>the competition only to close them down. It smacks of trying to have the
    >consumer over a barrel. (i.e. trying to establish a monopoly). I certainly
    >won't buy or install Norton/Symantek firewall, I already dumped their firewall
    >earlier this year even though I still have a licence for another 9 months or
    >so, and I think I will seek out alternative products for the rest of their
    >range as well. The company is not what they used to be a few years ago, their
    >products are getting worse and that's probably why they start to resort to such
    >'underarm' tactics. >:-(
    >
    >-P.


    They're turning into Microsoft.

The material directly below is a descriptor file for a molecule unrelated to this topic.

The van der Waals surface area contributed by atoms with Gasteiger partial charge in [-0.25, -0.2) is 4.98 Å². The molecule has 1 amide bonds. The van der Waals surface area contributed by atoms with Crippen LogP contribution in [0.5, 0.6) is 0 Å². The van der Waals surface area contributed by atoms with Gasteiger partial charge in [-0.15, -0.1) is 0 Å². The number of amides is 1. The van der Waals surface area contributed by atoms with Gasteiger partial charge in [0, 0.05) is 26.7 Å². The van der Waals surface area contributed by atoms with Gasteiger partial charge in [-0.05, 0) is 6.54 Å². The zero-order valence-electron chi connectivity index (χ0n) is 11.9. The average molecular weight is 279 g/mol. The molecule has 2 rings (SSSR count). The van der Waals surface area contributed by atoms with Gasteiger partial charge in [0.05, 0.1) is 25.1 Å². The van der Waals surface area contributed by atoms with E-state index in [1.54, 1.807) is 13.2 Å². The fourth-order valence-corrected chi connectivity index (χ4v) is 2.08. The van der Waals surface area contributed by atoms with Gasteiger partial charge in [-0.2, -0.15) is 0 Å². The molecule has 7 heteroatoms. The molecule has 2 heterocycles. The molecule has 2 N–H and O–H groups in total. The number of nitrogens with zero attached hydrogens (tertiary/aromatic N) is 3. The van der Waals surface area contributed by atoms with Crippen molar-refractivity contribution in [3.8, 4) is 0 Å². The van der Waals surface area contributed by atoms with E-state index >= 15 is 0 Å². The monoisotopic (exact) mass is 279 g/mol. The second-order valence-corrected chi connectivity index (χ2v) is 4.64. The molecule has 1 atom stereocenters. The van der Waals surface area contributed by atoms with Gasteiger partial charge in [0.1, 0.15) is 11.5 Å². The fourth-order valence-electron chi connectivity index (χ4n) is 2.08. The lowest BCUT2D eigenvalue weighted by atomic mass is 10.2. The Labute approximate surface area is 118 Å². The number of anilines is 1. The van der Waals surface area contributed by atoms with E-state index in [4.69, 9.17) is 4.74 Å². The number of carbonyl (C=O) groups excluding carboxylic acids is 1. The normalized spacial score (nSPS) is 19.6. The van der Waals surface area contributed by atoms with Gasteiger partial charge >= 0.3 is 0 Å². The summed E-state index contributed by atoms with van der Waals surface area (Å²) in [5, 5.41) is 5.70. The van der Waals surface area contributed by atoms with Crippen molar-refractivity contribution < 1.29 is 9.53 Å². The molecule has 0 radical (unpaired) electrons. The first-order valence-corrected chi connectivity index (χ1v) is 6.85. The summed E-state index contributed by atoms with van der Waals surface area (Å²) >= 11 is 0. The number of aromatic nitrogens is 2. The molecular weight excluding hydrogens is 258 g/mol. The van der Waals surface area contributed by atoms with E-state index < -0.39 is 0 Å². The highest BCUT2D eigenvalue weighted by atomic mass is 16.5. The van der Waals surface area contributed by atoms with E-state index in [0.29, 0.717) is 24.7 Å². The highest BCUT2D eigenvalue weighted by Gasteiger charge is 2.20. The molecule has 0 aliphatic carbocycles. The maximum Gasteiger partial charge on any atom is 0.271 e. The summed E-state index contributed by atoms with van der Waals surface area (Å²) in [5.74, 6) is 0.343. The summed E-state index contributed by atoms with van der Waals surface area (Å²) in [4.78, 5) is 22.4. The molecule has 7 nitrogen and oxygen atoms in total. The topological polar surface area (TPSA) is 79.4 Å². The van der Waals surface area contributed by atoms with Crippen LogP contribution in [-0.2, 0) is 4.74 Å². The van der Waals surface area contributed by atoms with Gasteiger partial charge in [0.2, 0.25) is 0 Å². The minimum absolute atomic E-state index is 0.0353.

GraB, Nov 27, 2005
    #8
  9. CyiPherX

    PAM. Guest

    "CyiPherX" <> wrote in message
    > Users of windows based sygate products will need to find another firewall
    > product if they wish to stay up to date, since symantec will no longer be
    > offering or supporting any sygate products.


    > http://blogs.washingtonpost.com/securityfix/2005/11/symantec_to_dit.html


    Lucky I've got
    1. A hardware firewall
    2. Linux machine :)

    At least the H/w firewall will keep my partners PC safe...ish, and it's
    alway good to see what the competition are doing

    PAM.
    PAM., Nov 27, 2005
    #9
  10. CyiPherX

    Fran Guest

    Peter Huebner wrote:

    > In article <>,
    > says...
    >>
    >> "Kerio ServerFirewall will be discontinued as of September 30, 2005.
    >> Technical support and security updates will be provided to all customers